DVD / Blu-Ray
Natalie Portman's Oscar-nominated "Jackie" is also new to Blu-Ray this week.All right, time to...
M. Night Shyamalan’s riveting “Split” is also new to Blu-Ray this week.
It’s a curious thing. How did the world’s most iconic restaurant franchise, founded by a man with the last name Kroc, get to be called McDonald’s? The answer, as Ray Kroc (Michael Keaton) points out in “The Founder,” is that it is such a warm, family-friendly, quintessentially Americana name that it can’t be ignored the way naming the restaurant Burger whatever can.
Based on a true story, “The Founder” isn’t just about the rights to the name McDonald’s, or to the “Speedy System” that made the walk up method of brothers Mac and Dick McDonald (John Carroll Lynch and Nick Offerman) so ground breaking. It’s about the struggle to bring the vision of one incredibly ambitious and driven salesman to full-fledged reality.
After meeting the McDonald brothers, it’s clear that Mac is the good-natured, friendly one who is about customer service and making sure that folks have a good experience. Dick is the fastidious one, more concerned with speed, efficiency, the crispiness of the fries, and the correct number of pickles on each burger. What the brothers share is a love of their business that they founded (you can see where the conflict comes from in this movie) and in protecting it. Ray Kroc thinks they should franchise. They resist the idea. Go down any main street pretty much anywhere in the United States, and you can plainly see how the rest is history.
One of the main things I respect about “The Founder” is that it makes clear that it took more than energy and will power for Kroc to become so successful. He didn’t merely win the McDonald brothers over with the charm and persuasion of a good business proposal. There’s another factor involved. One of ruthlessness, cold-heartedness, and greed. That’s something that can’t be taught on a motivational record. These characteristics are a part of who Kroc is as a man, and they’re every bit as important to his success, and ultimately, the success of McDonald’s, as his ambition and determination. “The Founder” paints a full picture and makes a compelling argument that if it wasn’t for Ray Kroc and who he is—good and bad—the world would not know the iconic golden arches that are so easily recognizable today. Buy it on Amazon: Founder, The [Blu-ray].
Also New This Week
Go ahead, call it a comeback. M. Night Shyamalan is back in top form, making the kind of eerie, suspenseful, and thought-provoking movies that helped make him a household name almost two decades ago. While “Split” may be the movie that signals his return for most people, for me Night has two in a row now, as I thought his previous film, the underrated “The Visit,” was fantastically creepy and twisted.
“Split” stars James McAvoy as Kevin, a man with twenty-three distinct personalities inhabiting him. There is a twenty-fourth that wants to emerge, but that would be bad news for anyone who is around when it does.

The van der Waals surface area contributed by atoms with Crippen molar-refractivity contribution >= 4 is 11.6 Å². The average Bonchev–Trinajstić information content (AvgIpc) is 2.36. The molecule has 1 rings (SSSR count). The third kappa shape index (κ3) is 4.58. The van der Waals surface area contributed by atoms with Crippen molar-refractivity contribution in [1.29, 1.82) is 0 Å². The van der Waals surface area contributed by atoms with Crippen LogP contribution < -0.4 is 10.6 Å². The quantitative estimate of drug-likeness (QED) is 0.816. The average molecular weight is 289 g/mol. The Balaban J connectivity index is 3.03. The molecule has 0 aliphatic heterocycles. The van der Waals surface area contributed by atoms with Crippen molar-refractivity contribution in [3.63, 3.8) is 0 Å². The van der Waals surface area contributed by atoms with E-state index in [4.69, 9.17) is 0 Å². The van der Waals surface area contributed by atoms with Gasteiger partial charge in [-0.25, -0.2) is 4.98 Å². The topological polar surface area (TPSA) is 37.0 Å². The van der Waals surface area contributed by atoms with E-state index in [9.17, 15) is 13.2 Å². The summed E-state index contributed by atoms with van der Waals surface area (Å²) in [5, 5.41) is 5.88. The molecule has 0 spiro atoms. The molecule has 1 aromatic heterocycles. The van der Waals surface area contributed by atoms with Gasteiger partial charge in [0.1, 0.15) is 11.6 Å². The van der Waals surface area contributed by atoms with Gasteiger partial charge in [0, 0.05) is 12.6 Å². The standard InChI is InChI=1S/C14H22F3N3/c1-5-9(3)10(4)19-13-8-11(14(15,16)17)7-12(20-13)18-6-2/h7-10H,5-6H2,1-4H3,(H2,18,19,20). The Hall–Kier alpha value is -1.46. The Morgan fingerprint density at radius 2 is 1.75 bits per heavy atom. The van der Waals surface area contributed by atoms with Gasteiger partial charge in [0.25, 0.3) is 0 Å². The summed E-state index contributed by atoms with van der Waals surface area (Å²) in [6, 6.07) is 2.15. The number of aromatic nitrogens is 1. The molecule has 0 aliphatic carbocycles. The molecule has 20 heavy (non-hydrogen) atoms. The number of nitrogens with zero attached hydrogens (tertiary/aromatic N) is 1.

Another one of the personalities, called Dennis, is bad news for three teenage girls: Casey (Anya Taylor-Joy), Claire (Haley Lu Richardson), and Marcia (Jessica Sula). After leaving a birthday party, the three get into a car and wait for Claire’s dad (Neal Huff) to get in and drive. Instead, Kevin/Dennis gets in. They think he got into the wrong car by accident. Nope. He’s there to knock them out and kidnap them.
The suspense in the kidnap plot is ratcheted up a notch since, as the girls soon discover, they never know who they are going to get when Kevin walks through the door. Will it be Dennis? Will it be Hedwig, a nine-year-old boy? Or will it be Patricia, a polite and matronly female personality? A game of cat and mouse ensues as the girls try to use each personality to their advantage to make their escape. Here’s the rub: Which ones are trustworthy, if any, and which ones aren’t? Also, how can they be sure that Kevin won’t switch from one personality to the other during one of their schemes to break free?
The added layer of tension is palpable. Filling it out even more are Kevin’s sessions with his therapist Dr. Karen Fletcher (Betty Buckley). She has a strong inclination that Kevin might have done something, and is concerned about him. She is also an expert in Dissociative Identity Disorder (DID) and grounds the movie—as well as Kevin’s behavior and affliction—with scientific explanation. Whether or not the science behind “Split” is accurate to the real world is irrelevant. The fact is that the science of the movie works for the movie, and that is all that’s required. It’s a work of fiction, and as such, it needs to work on its own terms. That is exactly what “Split” does. Buy it on Amazon: Split (Blu-ray + DVD + Digital HD).
More New Releases: “Sleepless,” about a cop searching through a night club for his kidnapped son, starring Michelle Monaghan, Dermot Mulroney, Gabrielle Union, and Jamie Foxx; “Punching Henry,” about a struggling satirical singer-songwriter navigating the entertainment industry in L.A., starring Tig Notaro, J.K. Simmons, Sarah Silverman, Mike Judge, and Jim Jefferies; and “Arbor Demon,” about a married couple and an injured hunter trapped in a tent in the woods by a malevolent entity.
Andrew Hudak is a lifelong film lover. His column on Blu-Ray new releases appears every Tuesday. He lives in Connecticut.